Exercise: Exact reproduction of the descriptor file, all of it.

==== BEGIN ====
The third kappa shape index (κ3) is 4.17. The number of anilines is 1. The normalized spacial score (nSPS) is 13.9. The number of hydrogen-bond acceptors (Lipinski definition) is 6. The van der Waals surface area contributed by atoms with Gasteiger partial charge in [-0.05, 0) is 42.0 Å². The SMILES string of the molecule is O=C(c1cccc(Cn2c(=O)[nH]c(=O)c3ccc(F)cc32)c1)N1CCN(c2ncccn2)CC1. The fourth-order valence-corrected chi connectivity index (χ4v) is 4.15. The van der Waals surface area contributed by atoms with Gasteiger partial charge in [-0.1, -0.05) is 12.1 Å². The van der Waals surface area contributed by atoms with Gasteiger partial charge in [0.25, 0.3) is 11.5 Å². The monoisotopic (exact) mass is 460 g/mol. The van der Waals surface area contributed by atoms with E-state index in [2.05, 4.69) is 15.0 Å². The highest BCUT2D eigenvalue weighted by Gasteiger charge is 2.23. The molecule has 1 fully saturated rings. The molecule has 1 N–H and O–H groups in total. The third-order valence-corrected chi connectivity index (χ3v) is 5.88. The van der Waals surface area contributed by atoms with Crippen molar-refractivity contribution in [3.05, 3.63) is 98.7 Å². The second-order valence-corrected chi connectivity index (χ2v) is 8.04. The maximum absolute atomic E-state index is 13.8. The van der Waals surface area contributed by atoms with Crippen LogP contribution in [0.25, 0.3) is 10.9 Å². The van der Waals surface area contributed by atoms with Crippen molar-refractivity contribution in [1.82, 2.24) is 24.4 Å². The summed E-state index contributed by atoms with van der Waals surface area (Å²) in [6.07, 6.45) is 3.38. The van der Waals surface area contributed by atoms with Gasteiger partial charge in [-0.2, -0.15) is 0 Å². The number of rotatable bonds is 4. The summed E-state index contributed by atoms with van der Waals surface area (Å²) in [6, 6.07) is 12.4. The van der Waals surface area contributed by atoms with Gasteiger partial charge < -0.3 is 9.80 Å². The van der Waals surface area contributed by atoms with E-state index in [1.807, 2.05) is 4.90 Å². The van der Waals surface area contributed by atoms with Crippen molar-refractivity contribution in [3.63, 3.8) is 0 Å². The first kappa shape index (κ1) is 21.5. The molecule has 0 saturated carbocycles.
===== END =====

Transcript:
The third kappa shape index (κ3) is 4.17. The number of anilines is 1. The normalized spacial score (nSPS) is 13.9. The number of hydrogen-bond acceptors (Lipinski definition) is 6. The van der Waals surface area contributed by atoms with Gasteiger partial charge in [-0.05, 0) is 42.0 Å². The SMILES string of the molecule is O=C(c1cccc(Cn2c(=O)[nH]c(=O)c3ccc(F)cc32)c1)N1CCN(c2ncccn2)CC1. The fourth-order valence-corrected chi connectivity index (χ4v) is 4.15. The van der Waals surface area contributed by atoms with Gasteiger partial charge in [-0.1, -0.05) is 12.1 Å². The van der Waals surface area contributed by atoms with Gasteiger partial charge in [0.25, 0.3) is 11.5 Å². The monoisotopic (exact) mass is 460 g/mol. The van der Waals surface area contributed by atoms with E-state index in [2.05, 4.69) is 15.0 Å². The highest BCUT2D eigenvalue weighted by Gasteiger charge is 2.23. The molecule has 1 fully saturated rings. The molecule has 1 N–H and O–H groups in total. The third-order valence-corrected chi connectivity index (χ3v) is 5.88. The van der Waals surface area contributed by atoms with Crippen molar-refractivity contribution in [3.05, 3.63) is 98.7 Å². The second-order valence-corrected chi connectivity index (χ2v) is 8.04. The maximum absolute atomic E-state index is 13.8. The van der Waals surface area contributed by atoms with Crippen LogP contribution in [0.25, 0.3) is 10.9 Å². The van der Waals surface area contributed by atoms with Crippen molar-refractivity contribution in [1.82, 2.24) is 24.4 Å². The summed E-state index contributed by atoms with van der Waals surface area (Å²) in [6.07, 6.45) is 3.38. The van der Waals surface area contributed by atoms with Gasteiger partial charge in [-0.2, -0.15) is 0 Å². The number of rotatable bonds is 4. The summed E-state index contributed by atoms with van der Waals surface area (Å²) in [6, 6.07) is 12.4. The van der Waals surface area contributed by atoms with Gasteiger partial charge < -0.3 is 9.80 Å². The van der Waals surface area contributed by atoms with E-state index in [1.807, 2.05) is 4.90 Å². The van der Waals surface area contributed by atoms with Crippen molar-refractivity contribution in [3.63, 3.8) is 0 Å². The first kappa shape index (κ1) is 21.5. The molecule has 0 saturated carbocycles.